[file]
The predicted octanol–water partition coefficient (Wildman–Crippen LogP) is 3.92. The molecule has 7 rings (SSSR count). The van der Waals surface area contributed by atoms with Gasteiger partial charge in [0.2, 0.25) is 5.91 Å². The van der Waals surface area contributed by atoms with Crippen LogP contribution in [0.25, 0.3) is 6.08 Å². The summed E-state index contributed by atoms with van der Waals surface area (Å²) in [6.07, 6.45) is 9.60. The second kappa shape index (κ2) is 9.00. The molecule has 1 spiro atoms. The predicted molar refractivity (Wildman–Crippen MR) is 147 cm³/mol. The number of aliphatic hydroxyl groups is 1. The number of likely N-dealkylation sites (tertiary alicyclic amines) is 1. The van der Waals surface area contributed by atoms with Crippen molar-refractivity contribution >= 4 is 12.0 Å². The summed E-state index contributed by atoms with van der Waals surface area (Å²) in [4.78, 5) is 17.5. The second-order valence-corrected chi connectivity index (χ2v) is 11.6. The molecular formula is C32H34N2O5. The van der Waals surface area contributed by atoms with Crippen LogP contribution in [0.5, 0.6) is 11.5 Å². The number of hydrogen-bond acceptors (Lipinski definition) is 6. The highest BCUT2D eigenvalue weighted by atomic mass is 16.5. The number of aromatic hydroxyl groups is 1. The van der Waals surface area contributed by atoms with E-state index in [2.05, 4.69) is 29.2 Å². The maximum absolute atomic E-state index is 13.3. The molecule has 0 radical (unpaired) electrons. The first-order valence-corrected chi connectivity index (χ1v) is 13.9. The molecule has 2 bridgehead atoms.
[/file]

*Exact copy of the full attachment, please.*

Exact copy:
The predicted octanol–water partition coefficient (Wildman–Crippen LogP) is 3.92. The molecule has 7 rings (SSSR count). The van der Waals surface area contributed by atoms with Gasteiger partial charge in [0.2, 0.25) is 5.91 Å². The van der Waals surface area contributed by atoms with Crippen LogP contribution in [0.25, 0.3) is 6.08 Å². The summed E-state index contributed by atoms with van der Waals surface area (Å²) in [6.07, 6.45) is 9.60. The second kappa shape index (κ2) is 9.00. The molecule has 1 spiro atoms. The predicted molar refractivity (Wildman–Crippen MR) is 147 cm³/mol. The number of aliphatic hydroxyl groups is 1. The number of likely N-dealkylation sites (tertiary alicyclic amines) is 1. The van der Waals surface area contributed by atoms with Crippen molar-refractivity contribution >= 4 is 12.0 Å². The summed E-state index contributed by atoms with van der Waals surface area (Å²) in [4.78, 5) is 17.5. The second-order valence-corrected chi connectivity index (χ2v) is 11.6. The molecular formula is C32H34N2O5. The van der Waals surface area contributed by atoms with Crippen LogP contribution in [0.5, 0.6) is 11.5 Å². The number of hydrogen-bond acceptors (Lipinski definition) is 6. The highest BCUT2D eigenvalue weighted by atomic mass is 16.5. The number of aromatic hydroxyl groups is 1. The van der Waals surface area contributed by atoms with E-state index in [2.05, 4.69) is 29.2 Å². The maximum absolute atomic E-state index is 13.3. The molecule has 0 radical (unpaired) electrons. The first-order valence-corrected chi connectivity index (χ1v) is 13.9. The molecule has 2 bridgehead atoms.